[CentOS-devel] [EXT] Balancing the needs around the CentOS platform

Sun Dec 20 00:39:46 UTC 2020
Phil Perry <pperry at elrepo.org>

On 19/12/2020 21:42, Brendan Conoboy wrote:
> On Sat, Dec 19, 2020 at 1:13 AM Peter Georg
> <peter.georg at physik.uni-regensburg.de> wrote:
>> On 19/12/2020 07.44, Karsten Wade wrote:
>> I agree with you that CentOS Stream might actually be a good way forward
>> and consider (even looking forward to) switching from CentOS Linux to
>> CentOS Stream for the reasons you mentioned.
>> However I disagree on one point: You mention CentOS Stream can cover
>> "95% (or so)" of the current users. As long as 3rd party drivers are not
>> working with CentOS Stream the number will be lower.
>> This topic has already been mentioned several times on this mailing list
>> by various users. So far feedback has been positive here on the list.
>> In my opinion, the only way to guarantee compatibility is by 100% kernel
>> ABI compatibility. The only way I can think of implementing this is by
>> offering an optional "RHEL kernel repository" containing the (updated)
>> kernel of the current RHEL minor release. Feedback to this proposal has
>> been positive so far as well, but no concrete feedback yet.
>> I even suggested this to centos-questions at redhat.com. So far I only got
>> a response that I shall wait till next year for no- and low-cost RHEL
>> offerings. Let's wait and see if I get a useful answer to my proposal.
>> Sorry for mentioning this issue once again here on the mailing list, but
>> I just hope that by mentioning it often enough, the possibility of this
>> issue/proposal being acknowledged goes up.
> Hi Peter,
> Thanks for mentioning it again- I would encourage anybody else who is
> using kernel modules that aren't included in the stock kernel to mail
> centos-questions at redhat.com and let us know about it.
> Just on list I've read that the ongoing ability to use CentOSPlus,
> ELRepo, and a few miscellaneous third party drivers is the difference
> between being able to adopt CentOS Stream or not.  My impression is
> that if CentOS Stream can provide some mechanism by which people will
> be unable to 'dnf update' their way into an unusable system for want
> of a compatible kernel module, that somewhat resolves the issue.  I
> picture a SIG being formed of community members to create this and
> oversee the multiple implementation details that would be necessary
> per use case (EG, don't stop ELRepo, provide something that works
> smoothly with it).

Hi Brendan,

I fear this is not really practicable. 3rd Party kernel driver updates 
are largely delivered for RHEL using Red Hat's Driver Update Programme 
framework that has existed since the early days of RHEL5 [1-4]. It is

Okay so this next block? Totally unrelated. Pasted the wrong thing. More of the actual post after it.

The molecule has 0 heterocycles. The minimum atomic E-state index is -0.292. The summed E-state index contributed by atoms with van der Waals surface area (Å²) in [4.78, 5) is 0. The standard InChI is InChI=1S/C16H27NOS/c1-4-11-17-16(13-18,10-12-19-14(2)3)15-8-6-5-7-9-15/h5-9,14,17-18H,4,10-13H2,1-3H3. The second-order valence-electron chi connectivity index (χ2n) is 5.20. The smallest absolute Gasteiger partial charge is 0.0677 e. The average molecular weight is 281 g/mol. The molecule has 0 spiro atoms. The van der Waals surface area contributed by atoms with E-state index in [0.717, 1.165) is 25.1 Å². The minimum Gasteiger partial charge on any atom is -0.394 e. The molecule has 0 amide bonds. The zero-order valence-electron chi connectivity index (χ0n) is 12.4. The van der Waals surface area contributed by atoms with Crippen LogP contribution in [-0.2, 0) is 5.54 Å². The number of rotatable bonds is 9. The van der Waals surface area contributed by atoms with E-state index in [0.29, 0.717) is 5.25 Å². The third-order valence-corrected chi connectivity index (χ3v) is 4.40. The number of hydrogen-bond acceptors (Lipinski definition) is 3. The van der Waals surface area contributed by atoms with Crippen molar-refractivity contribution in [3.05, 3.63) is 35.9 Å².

totally dependent upon the relatively stable kABI that exists in RHEL 
between point releases. CentOS Stream does not provide this. You are 
proposing we try banging a square peg into a round hole. As it stands, 
CentOS Stream is great as a CI development system for us to use to 
develop packages for the next point release of RHEL (e.g, 8.4), not for 
us to develop packages intended to be consumed today by users running 

The solution is to make regular RHEL kernel updates available in the 
Stream repository, on either an opt-in or opt-out basis, depending upon 
one's intended use case. To suggest that a SIG or other mechanism could 
be implemented to regularly rebuild 3rd party content is simply not 
feasible for a number of reasons. Firstly, it's not simply a matter of 
rebuilding 3rd party drivers against each newer kernel. Many of our own 
drivers will require a code rebase for each rebuild or patches updating 
that no longer apply cleanly. This is not something that can be readily 
automated. Secondly, as I understand it, as we move forward and Red Hat 
kernel development moves towards the CentOS Stream model, we will be 
seeing nightly builds so this work will need to be undertaken on a daily 
basis which again is simply not feasible, nor sustainable. Even if we 
could rebuild our content on a daily basis, by the time we've updated 
our build systems with the latest CentOS Stream kernel, rebased , fixed 
and rebuilt 50+ packages, signed them, put them through QA and released 
them, and our global mirror network has synced, CentOS Stream will have 
likely released the next daily kernel update and we are back to square 
one. Square peg, round hole.

I am encouraged that people within Red Hat are starting to recognise and 
acknowledge some of the challenges we face, but the conversation seems 
to be stuck at the same place and we are not moving forward to discuss 
and implement the very workable solution which has been proposed. Can 
regular RHEL kernels be populated into a Stream repository, either by 
default or as an optional add on? If so, when can we expect this to happen?

Or maybe Red Hat's solution is for any affected CentOS Stream customers 
to email centos-questions at redhat.com and be given free RHEL licenses? It 
would be nice to have some clarity around this.



[3] http://people.redhat.com/jcm/el6/dup/docs/old/pre-release/whitepaper.pdf

[4] https://access.redhat.com/articles/2743651